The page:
books I read in 2020, 2021, and 2022

Might as well get caught up, I guess.


1. Yann Martel, Self
2. Carol Shields, The Republic of Love
3. D.A. Lockhart, The Gravel Lot That Was Montana
4. Nadia Hashimi, When the Moon is Low
5. Bernard Assiniwi, The Beothuk Saga (trans. Wayne Grady)
6. Claire Messud, The Emperor’s Children
7. Lynne Kutsukake, The Translation of Love
8. Shyam Selvadurai, Cinnamon Gardens
9. Jonathan Clements, The Samurai: A New History of the Warrior Elite
10. Chinua Achebe, Things Fall Apart
11. Gil Courtemanche, A Sunday at the Pool in Kigali
12. André Alexis, Childhood
13. Ian McEwan, Black Dogs
14. JT Leroy, The Heart is Deceitful Above All Things
15. Tony Kushner, Angels in America
16. Angela Carter, The Passion of New Eve
17. George Sansom, A History of Japan to 1334
18. Waubgeshig Rice, Moon of the Crusted Snow
19. Emily St John Mandel, The Glass Hotel
20. Shane Neilson, New Brunswick
21. Cherie Dimaline, The Marrow Thieves
22. George Sansom, A History of Japan 1334-1615
23. Zhang Wei, The Ancient Ship
24. Sarah Moss, Ghost Wall
25. M. G. Vassanji, The Assassin’s Song
26. Susan Choi, Trust Exercise
27. Sophie Mackintosh, Blue Ticket
28. Peter Høeg, The History of Danish Dreams
29. Haruki Murakami, Killing Commendatore
30. T.C. Boyle, Tooth and Claw
31. Heather O’Neill, Daydreams of Angels
32. Miriam Toews, Summer of My Amazing Luck
33. Haruki Murakami, Hard-boiled Wonderland and the End of the World
34. Chimamanda Ngozi Adichie, Half of a Yellow Sun
35. Haruki Murakami, 1Q84
36. Sarah Moss, Cold Earth
37. Desmond Cole, The Skin We’re In
38. Fyodor Dostoevsky, The Idiot
39. Rob Spillman (ed.), Gods and Soldiers: The Penguin Anthology of Contemporary African Writing
40. Carmen Maria Machado, Her Body and Other Parties
41. Sarah Waters, Fingersmith
42. Natsuo Kirino, Out
43. Amos Tutuola, The Palm-Wine Drinkard
44. Michael Chekhov, A Tale About Lies and How Swiftly They Spread Across the Earth
45. Thomas King, The Inconvenient Indian: A Curious Account of Native People in North America
46. Amos Tutuola, Feather Woman of the Jungle


1. Merilyn Simonds, Gutenberg’s Fingerprint
2. Umberto Eco, Baudolino (re-read)
3. Jay Rubin (ed.), The Penguin Book of Japanese Short Stories
4. Haruki Murakami, A Wild Sheep Chase
5. Angela Davis, Woman, Race, & Class
6. Laura Pursell, Bone China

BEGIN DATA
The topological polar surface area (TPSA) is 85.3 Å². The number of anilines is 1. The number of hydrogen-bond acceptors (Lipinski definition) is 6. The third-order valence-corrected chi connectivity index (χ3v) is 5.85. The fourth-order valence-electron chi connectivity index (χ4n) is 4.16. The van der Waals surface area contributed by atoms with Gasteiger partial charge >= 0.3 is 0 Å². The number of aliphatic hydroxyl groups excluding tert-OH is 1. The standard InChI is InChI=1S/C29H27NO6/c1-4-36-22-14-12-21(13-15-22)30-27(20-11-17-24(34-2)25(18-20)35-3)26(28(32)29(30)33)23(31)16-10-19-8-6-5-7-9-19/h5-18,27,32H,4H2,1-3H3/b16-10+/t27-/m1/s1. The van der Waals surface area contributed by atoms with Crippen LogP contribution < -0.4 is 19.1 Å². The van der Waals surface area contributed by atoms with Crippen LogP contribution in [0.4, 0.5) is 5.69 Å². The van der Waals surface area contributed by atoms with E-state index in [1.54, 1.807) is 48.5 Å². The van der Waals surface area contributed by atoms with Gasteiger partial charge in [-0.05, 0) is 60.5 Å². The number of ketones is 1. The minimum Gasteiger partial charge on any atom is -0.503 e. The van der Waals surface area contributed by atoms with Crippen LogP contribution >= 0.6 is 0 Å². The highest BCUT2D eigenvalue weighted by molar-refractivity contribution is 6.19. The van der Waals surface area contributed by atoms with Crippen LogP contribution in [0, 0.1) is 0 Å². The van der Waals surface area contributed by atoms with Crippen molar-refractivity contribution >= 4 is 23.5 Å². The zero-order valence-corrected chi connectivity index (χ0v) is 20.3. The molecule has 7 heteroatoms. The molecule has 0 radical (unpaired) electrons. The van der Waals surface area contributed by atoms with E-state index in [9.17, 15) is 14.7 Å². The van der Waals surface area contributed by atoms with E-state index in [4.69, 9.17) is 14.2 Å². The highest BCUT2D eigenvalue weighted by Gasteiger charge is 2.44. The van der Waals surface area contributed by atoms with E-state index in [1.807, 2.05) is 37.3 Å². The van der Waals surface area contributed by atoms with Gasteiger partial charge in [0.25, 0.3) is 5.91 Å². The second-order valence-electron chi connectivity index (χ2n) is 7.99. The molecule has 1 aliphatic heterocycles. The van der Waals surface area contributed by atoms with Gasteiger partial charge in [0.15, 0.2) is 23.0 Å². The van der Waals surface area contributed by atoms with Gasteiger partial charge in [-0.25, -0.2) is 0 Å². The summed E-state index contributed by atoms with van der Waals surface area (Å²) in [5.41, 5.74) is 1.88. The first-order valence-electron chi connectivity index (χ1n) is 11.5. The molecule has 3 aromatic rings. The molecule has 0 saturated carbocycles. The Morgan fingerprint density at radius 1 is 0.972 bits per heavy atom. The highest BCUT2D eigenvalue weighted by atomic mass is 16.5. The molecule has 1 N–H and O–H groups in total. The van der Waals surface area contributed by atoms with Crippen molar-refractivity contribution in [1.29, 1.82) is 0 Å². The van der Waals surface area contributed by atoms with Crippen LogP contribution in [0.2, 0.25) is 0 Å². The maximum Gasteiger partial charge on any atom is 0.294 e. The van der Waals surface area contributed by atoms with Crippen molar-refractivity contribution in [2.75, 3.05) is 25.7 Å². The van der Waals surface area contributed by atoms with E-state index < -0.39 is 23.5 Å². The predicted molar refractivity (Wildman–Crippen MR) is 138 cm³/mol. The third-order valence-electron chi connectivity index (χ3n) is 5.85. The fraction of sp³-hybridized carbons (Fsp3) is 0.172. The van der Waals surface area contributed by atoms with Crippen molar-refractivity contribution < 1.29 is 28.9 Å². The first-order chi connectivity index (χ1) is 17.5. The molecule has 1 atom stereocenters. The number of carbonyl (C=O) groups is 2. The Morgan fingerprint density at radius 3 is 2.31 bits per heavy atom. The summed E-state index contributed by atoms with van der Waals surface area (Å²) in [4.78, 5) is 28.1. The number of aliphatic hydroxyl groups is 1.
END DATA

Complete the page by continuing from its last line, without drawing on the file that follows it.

7. Michel Basilières, Black Bird
8. Idra Novey, Those Who Knew
9. Leo Tolstoy, Anna Karenina (re-read)
10. Arthur Manual and Grand Chief Ronald M. Derrickson, Unsettling Canada
11. Sean Michaels, Us Conductors
12. Shauna Singh Baldwin, What the Body Remembers
13. Rudy Rucker, As Above, So Below
14. Orlo Miller, The Donnelys Must Die
15. Flannery O’Connor, Wise Blood (re-read)
16. Guy Vanderhaeghe, The Last Crossing
17. Yejide Kilanko, Daughters Who Walk This Path


1. Colm Tóibín, Bad Blood: A Walk Along the Irish Border
2. Casey Plett, A Safe Girl to Love
3. G.B. Sansom, Japan: A Short Cultural History
4. Josh Weil, The Great Glass Sea
5. André Alexis, The Hidden Keys
6. Eleanor Catton, The Luminaries
7. Casey Plett, A Dream of a Woman
8. Anna Lowenhaupt Tsing, The Mushroom at the End of the World
9. Neal Stephenson, Snow Crash
10. Russen Hoban, Riddley Walker
11. Jane Urquhart, The Night Stages
12. Anita Amirrezvani, Equal of the Sun
13. Jamen Gould Cozzens, The Just and the Unjust
14. Flannery O’Connor, The Violent Bear it Away
15. José Saramago, Journey to Portugal
16. Colm Tóibín, Brooklyn
17. Carol Shields, Swann (re-read)
18. José Saramago, The Cave (re-read)
19. Ta-Nehisi Coates, The Water Dancer
20. Umberto Eco, The Mysterious Flame of Queen Loana (re-read)
21. Colm Tóibín, Nora Webster
22. Carol Shields, The Box Garden
23. Kim Fahner, Emptying the Ocean
24. Drew Hayden Taylor, Take Us To Your Chief

the kitchenening, part one


Here’s the room with all of its trim removed.



The fake brick is still there, though. But not for long!


There it is, all piled in the doorway.

Just about every piece of trim will be repurposed: the window and door trim will go back into the finished kitchen, and the baseboards and plate rail will move into the new dining room (which will be finished off with door trim reclaimed from a closet upstairs, and new trim for the windows made to match the old).


There wasn’t anywhere to store this 13-foot piece of baseboard so for now we’ve propped it in the new dining room, behind the displaced living room couch, with a shelf bracket installed next to the door on which to prop it (and a bolt stuck through the bracket to prevent the board from falling on our heads).